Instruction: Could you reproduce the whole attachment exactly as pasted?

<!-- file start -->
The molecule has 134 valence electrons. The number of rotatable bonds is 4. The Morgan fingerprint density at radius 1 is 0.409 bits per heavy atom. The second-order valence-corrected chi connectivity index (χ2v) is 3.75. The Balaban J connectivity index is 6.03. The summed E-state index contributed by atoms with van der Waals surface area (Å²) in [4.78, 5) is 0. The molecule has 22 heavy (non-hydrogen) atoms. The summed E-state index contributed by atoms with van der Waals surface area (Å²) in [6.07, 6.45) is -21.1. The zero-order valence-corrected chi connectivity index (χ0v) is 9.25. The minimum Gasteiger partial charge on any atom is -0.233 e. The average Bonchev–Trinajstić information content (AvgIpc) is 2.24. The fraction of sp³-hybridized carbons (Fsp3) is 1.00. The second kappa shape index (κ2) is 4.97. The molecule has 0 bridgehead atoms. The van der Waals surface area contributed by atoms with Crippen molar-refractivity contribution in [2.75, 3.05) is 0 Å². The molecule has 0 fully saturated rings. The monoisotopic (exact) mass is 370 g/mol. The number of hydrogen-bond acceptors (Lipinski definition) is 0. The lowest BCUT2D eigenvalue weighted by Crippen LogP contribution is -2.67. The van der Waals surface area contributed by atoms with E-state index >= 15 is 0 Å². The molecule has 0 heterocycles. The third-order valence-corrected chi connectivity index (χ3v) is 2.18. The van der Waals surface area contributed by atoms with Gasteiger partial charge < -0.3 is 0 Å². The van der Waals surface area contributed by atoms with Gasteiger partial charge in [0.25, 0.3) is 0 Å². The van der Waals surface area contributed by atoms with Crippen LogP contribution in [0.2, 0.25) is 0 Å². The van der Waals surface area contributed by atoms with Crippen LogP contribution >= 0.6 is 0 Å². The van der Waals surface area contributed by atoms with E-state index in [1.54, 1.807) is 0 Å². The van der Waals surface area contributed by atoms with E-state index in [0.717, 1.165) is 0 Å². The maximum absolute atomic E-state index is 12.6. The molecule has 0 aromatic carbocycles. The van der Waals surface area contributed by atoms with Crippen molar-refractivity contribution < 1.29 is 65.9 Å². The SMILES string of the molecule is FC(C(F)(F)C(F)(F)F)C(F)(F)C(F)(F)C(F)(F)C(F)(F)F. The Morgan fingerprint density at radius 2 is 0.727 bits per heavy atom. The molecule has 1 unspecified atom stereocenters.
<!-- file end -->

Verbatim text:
The molecule has 134 valence electrons. The number of rotatable bonds is 4. The Morgan fingerprint density at radius 1 is 0.409 bits per heavy atom. The second-order valence-corrected chi connectivity index (χ2v) is 3.75. The Balaban J connectivity index is 6.03. The summed E-state index contributed by atoms with van der Waals surface area (Å²) in [4.78, 5) is 0. The molecule has 22 heavy (non-hydrogen) atoms. The summed E-state index contributed by atoms with van der Waals surface area (Å²) in [6.07, 6.45) is -21.1. The zero-order valence-corrected chi connectivity index (χ0v) is 9.25. The minimum Gasteiger partial charge on any atom is -0.233 e. The average Bonchev–Trinajstić information content (AvgIpc) is 2.24. The fraction of sp³-hybridized carbons (Fsp3) is 1.00. The second kappa shape index (κ2) is 4.97. The molecule has 0 bridgehead atoms. The van der Waals surface area contributed by atoms with Crippen molar-refractivity contribution in [2.75, 3.05) is 0 Å². The molecule has 0 fully saturated rings. The monoisotopic (exact) mass is 370 g/mol. The number of hydrogen-bond acceptors (Lipinski definition) is 0. The lowest BCUT2D eigenvalue weighted by Crippen LogP contribution is -2.67. The van der Waals surface area contributed by atoms with E-state index >= 15 is 0 Å². The molecule has 0 heterocycles. The third-order valence-corrected chi connectivity index (χ3v) is 2.18. The van der Waals surface area contributed by atoms with Gasteiger partial charge < -0.3 is 0 Å². The van der Waals surface area contributed by atoms with Gasteiger partial charge in [0.25, 0.3) is 0 Å². The van der Waals surface area contributed by atoms with Crippen LogP contribution in [0.2, 0.25) is 0 Å². The van der Waals surface area contributed by atoms with Crippen LogP contribution >= 0.6 is 0 Å². The van der Waals surface area contributed by atoms with E-state index in [1.54, 1.807) is 0 Å². The van der Waals surface area contributed by atoms with E-state index in [0.717, 1.165) is 0 Å². The maximum absolute atomic E-state index is 12.6. The molecule has 0 aromatic carbocycles. The van der Waals surface area contributed by atoms with Crippen molar-refractivity contribution < 1.29 is 65.9 Å². The SMILES string of the molecule is FC(C(F)(F)C(F)(F)F)C(F)(F)C(F)(F)C(F)(F)C(F)(F)F. The Morgan fingerprint density at radius 2 is 0.727 bits per heavy atom. The molecule has 1 unspecified atom stereocenters.